|Trade Discount||5 +||25% $23.96|
- Additional information
Bronka Schneider and her husband, Joseph, were two of the thirty thousand Austrian Jews admitted as refugees to Great Britain between March 1938 and 2 September 1939. It was not until 1960, however, that Schneider wrote her memoir about the year she spent as a housekeeper, with Joseph as a butler, in a Scottish castle.Schneider tells of daily encounters—with her employers, the English lady and her husband, a retired British civil servant who had spent many years in India; the village locals; other refugees; and a family of evacuees from the slums of Glasgow.
The editors have divided this memoir into chapters, adding headlines from the London Times as epigraphs. These headlines, reporting the escalating events of World War II, are in stark contrast to daily activities of the residents of this isolated region of Scotland. A commentary by Erika Bourguignon provides historical, political, and cultural background of this period. “As the category of ‘Holocaust survivor’ expanded to include those Jews who were not necessarily deported to ghettos and camps, we have had opportunities to explore the phenomenology of surviving with increasing depth. In important ways, Exile: A Memoir of 1939 enriches our understanding of the dailiness of surviving and the complex identities crafted by Holocaust survivors.” —R. Ruth Linden, author of Making Stories, Making Selves Erika Bourgignon, Bronka’s neice, is professor emeritus of anthropology at The Ohio State University.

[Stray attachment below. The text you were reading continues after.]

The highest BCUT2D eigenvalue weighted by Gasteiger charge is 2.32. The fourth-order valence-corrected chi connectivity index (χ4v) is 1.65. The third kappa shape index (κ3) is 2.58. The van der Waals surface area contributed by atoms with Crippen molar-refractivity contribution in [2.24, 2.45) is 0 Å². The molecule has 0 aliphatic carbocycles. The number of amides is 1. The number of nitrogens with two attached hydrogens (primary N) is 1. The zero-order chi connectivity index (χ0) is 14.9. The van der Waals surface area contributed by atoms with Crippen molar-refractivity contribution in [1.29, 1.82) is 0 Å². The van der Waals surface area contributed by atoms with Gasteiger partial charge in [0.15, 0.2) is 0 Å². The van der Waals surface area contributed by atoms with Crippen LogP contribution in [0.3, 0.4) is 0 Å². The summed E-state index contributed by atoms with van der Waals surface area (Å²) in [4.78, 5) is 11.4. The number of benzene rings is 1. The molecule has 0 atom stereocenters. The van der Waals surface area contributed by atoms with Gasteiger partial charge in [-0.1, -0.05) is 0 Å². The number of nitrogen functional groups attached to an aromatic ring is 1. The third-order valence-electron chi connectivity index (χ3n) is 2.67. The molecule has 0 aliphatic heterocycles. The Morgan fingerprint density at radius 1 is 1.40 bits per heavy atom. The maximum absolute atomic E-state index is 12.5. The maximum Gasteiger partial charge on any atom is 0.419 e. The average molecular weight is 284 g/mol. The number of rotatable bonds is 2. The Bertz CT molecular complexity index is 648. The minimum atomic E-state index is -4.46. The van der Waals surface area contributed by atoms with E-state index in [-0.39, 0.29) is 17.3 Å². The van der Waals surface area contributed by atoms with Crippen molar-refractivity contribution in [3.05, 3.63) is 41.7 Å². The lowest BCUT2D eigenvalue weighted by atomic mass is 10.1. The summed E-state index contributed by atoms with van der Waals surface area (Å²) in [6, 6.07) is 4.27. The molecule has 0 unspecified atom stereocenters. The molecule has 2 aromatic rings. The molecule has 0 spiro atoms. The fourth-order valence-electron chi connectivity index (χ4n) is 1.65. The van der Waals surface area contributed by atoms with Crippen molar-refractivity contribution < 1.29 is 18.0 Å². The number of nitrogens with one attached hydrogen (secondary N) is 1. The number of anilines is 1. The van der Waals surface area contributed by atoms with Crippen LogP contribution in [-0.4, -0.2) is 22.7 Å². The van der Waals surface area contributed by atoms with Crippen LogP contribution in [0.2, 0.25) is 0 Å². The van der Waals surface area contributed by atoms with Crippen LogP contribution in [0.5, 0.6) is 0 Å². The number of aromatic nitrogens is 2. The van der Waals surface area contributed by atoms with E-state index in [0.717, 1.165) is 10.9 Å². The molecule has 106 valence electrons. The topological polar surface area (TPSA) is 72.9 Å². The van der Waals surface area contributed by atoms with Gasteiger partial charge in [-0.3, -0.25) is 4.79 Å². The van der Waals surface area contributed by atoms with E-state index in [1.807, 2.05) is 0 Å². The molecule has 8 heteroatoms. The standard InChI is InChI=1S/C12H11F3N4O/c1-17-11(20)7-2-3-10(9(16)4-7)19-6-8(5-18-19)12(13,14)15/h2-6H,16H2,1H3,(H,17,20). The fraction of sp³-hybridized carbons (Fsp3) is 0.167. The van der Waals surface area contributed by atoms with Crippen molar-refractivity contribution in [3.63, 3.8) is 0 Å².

Barbara Hill Rigney is a professor of English at The Ohio State University and the author of five other books, including The Voices of Toni Morrison (Ohio State University Press 1994).
|Dimensions||1 × 6 × 9 cm|